My first encounter with John McPhee, and a memorable one. I will definitely be reading more of him. He has a great, objective, journalistic style, whe...moreMy first encounter with John McPhee, and a memorable one. I will definitely be reading more of him. He has a great, objective, journalistic style, where most of the storytelling is done through summary and dialogue. This book serves as a good introduction into David Brower and his conservation tactics, his reason and stubborness, as he competes verbally with men of a different mind than his: a mineralogist, a developer, a dam erector. The interplay between passion and character is fascinating, as all the men are reasonable and driven and opinionated, but also able to interact with each other respectfully.
I am currently also reading Cadillac Desert, and wanted to read this first as the third section (with Floyd Dominy) was great preparation. The politics of conservation and reclamation fascinate me.
A recommended read, especially for conservationists or those opposing them. Even given that it was written in the early 70s, it is still timely and applicable.(less)
A fantastic story of a real life. Of a couple that eschews urban life and the technological advances of modern man, and makes their living the old-fas...moreA fantastic story of a real life. Of a couple that eschews urban life and the technological advances of modern man, and makes their living the old-fashioned way--off the land. They live off the land entirely, completely. Season in, season out, they use the river, their forests and open spaces, their garden and rotating herd of goats, to sustain themselves. They build from it, eat from it, sing and dance on it, thrive from it. The earth provides everything they need, and they are real homesteaders.
Harlan's words are invigorating. His tangents are enlightening, even inspiring. Reading this simple yet poetic book helped reopen my own eyes, once again, to the many things I *want* to be doing better, and can. I love his drawings and want to sketch more. His handyman skills--he can do anything. The couple's gardening prowess is unmatched--I want my own garden to thrive bigger and better this year than ever.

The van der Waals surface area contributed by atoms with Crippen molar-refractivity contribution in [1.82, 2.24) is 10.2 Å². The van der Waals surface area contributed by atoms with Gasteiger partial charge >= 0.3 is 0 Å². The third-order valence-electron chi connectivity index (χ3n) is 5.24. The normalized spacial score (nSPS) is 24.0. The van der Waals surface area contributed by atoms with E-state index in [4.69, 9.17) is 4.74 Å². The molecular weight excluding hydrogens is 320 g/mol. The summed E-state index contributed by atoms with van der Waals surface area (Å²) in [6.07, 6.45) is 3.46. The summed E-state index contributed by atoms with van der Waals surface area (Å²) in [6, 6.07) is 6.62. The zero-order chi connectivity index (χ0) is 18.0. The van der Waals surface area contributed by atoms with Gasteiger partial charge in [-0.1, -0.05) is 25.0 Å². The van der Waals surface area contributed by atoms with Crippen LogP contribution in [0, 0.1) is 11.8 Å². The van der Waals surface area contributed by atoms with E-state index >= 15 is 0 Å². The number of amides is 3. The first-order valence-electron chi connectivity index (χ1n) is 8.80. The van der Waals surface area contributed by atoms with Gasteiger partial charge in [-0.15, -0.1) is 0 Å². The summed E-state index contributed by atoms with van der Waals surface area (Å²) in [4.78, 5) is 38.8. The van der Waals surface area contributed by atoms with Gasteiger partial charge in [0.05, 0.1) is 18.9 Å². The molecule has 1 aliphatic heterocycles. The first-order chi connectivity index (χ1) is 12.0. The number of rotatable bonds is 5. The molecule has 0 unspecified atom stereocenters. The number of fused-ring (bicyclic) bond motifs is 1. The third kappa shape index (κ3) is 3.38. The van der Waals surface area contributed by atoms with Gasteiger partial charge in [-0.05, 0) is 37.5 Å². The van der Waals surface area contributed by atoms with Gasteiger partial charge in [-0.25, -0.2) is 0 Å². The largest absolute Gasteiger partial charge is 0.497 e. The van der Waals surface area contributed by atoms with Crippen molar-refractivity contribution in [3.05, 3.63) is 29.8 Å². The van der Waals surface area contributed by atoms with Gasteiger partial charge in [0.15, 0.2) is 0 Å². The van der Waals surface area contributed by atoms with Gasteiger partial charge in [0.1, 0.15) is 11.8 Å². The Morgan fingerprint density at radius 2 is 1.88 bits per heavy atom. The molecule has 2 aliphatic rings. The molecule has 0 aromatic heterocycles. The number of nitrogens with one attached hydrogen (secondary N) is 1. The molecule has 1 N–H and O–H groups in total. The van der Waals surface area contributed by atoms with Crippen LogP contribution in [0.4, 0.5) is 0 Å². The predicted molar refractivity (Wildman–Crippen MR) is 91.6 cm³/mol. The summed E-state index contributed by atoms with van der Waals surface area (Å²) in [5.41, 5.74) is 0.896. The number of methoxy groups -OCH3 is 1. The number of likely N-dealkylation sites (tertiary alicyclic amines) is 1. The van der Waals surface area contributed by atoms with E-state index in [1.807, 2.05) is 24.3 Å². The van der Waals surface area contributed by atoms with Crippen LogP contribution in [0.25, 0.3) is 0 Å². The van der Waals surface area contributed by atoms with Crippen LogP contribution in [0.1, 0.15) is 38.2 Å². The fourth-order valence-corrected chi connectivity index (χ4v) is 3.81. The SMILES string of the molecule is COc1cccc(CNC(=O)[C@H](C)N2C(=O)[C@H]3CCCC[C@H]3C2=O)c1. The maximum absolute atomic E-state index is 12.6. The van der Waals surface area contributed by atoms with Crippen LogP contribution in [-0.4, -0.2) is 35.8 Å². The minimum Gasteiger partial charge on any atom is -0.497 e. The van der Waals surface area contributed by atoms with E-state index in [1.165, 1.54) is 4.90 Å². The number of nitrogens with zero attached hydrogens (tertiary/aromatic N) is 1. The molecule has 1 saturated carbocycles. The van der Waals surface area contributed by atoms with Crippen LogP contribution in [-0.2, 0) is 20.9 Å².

Harland Hubbard's journal of life at Payne Hollow is a beautiful, must-read account that may take you back a decade or century or two, and inspire you to harken back to the older, tried and true ways of human life on earth.
Some of Harlan Hubbard's variegated tidbits of wisdom:
"One forgets, even in a brief interval indoors, what it is like outside in the life-giving winter air. You must rise to meet it. You are inspired by earth and sky, seen so many times, yet ever new and unknown." (80)
"I rejoiced that I could live so completely in nature." (81)
"one cannot cling to what is past. The present moment is too urgent." (98)
"The gardener harvests much that was never planted." (108)
"Should not all who eat meat be willing to do their own butchering? If the eating of meat has so much against it, perhaps it should be given over entirely." (127)
"The old-timers are children of the soil. As each one passes away, an empty space is left which will not be filled by the rising generation, formed under urban influences." (134)
"I yearn for the wild, I lean toward its absolute solitude, I long to ascend the river to its headwaters in forested mountains, to flow with it down to the sea, the ultimate wilderness." (166)(less)